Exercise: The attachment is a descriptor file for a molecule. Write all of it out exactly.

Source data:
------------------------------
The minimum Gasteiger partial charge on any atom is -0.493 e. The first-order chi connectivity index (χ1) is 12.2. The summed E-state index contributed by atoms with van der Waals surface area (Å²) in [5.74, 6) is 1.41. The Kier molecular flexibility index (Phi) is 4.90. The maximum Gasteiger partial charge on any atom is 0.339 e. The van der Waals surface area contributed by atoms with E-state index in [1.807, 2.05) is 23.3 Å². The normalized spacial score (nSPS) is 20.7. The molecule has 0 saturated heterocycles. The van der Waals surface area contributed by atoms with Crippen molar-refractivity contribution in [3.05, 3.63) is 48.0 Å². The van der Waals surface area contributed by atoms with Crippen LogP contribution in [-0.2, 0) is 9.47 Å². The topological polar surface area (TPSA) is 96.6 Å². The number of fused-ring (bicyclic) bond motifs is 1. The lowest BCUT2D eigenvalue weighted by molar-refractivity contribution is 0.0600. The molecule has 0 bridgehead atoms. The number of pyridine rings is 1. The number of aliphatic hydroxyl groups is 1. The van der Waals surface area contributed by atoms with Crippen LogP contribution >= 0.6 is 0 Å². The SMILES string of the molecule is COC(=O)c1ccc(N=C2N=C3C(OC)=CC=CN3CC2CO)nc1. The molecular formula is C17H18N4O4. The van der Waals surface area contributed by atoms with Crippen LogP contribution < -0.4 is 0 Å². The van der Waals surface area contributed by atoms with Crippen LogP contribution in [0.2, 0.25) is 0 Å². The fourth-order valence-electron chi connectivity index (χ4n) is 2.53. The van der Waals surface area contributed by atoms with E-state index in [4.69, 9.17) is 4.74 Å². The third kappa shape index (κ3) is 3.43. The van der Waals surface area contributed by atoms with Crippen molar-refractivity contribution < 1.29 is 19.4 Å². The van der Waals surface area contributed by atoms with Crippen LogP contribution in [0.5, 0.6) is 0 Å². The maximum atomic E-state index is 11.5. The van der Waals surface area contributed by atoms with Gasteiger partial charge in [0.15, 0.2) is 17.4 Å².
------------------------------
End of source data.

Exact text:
The minimum Gasteiger partial charge on any atom is -0.493 e. The first-order chi connectivity index (χ1) is 12.2. The summed E-state index contributed by atoms with van der Waals surface area (Å²) in [5.74, 6) is 1.41. The Kier molecular flexibility index (Phi) is 4.90. The maximum Gasteiger partial charge on any atom is 0.339 e. The van der Waals surface area contributed by atoms with E-state index in [1.807, 2.05) is 23.3 Å². The normalized spacial score (nSPS) is 20.7. The molecule has 0 saturated heterocycles. The van der Waals surface area contributed by atoms with Crippen molar-refractivity contribution in [3.05, 3.63) is 48.0 Å². The van der Waals surface area contributed by atoms with Crippen LogP contribution in [-0.2, 0) is 9.47 Å². The topological polar surface area (TPSA) is 96.6 Å². The number of fused-ring (bicyclic) bond motifs is 1. The lowest BCUT2D eigenvalue weighted by molar-refractivity contribution is 0.0600. The molecule has 0 bridgehead atoms. The number of pyridine rings is 1. The number of aliphatic hydroxyl groups is 1. The van der Waals surface area contributed by atoms with Crippen LogP contribution >= 0.6 is 0 Å². The SMILES string of the molecule is COC(=O)c1ccc(N=C2N=C3C(OC)=CC=CN3CC2CO)nc1. The molecular formula is C17H18N4O4. The van der Waals surface area contributed by atoms with Crippen LogP contribution < -0.4 is 0 Å². The van der Waals surface area contributed by atoms with Crippen LogP contribution in [0.2, 0.25) is 0 Å². The fourth-order valence-electron chi connectivity index (χ4n) is 2.53. The van der Waals surface area contributed by atoms with E-state index in [4.69, 9.17) is 4.74 Å². The third kappa shape index (κ3) is 3.43. The van der Waals surface area contributed by atoms with Crippen molar-refractivity contribution < 1.29 is 19.4 Å². The van der Waals surface area contributed by atoms with Crippen LogP contribution in [0.5, 0.6) is 0 Å². The maximum atomic E-state index is 11.5. The van der Waals surface area contributed by atoms with Gasteiger partial charge in [0.15, 0.2) is 17.4 Å².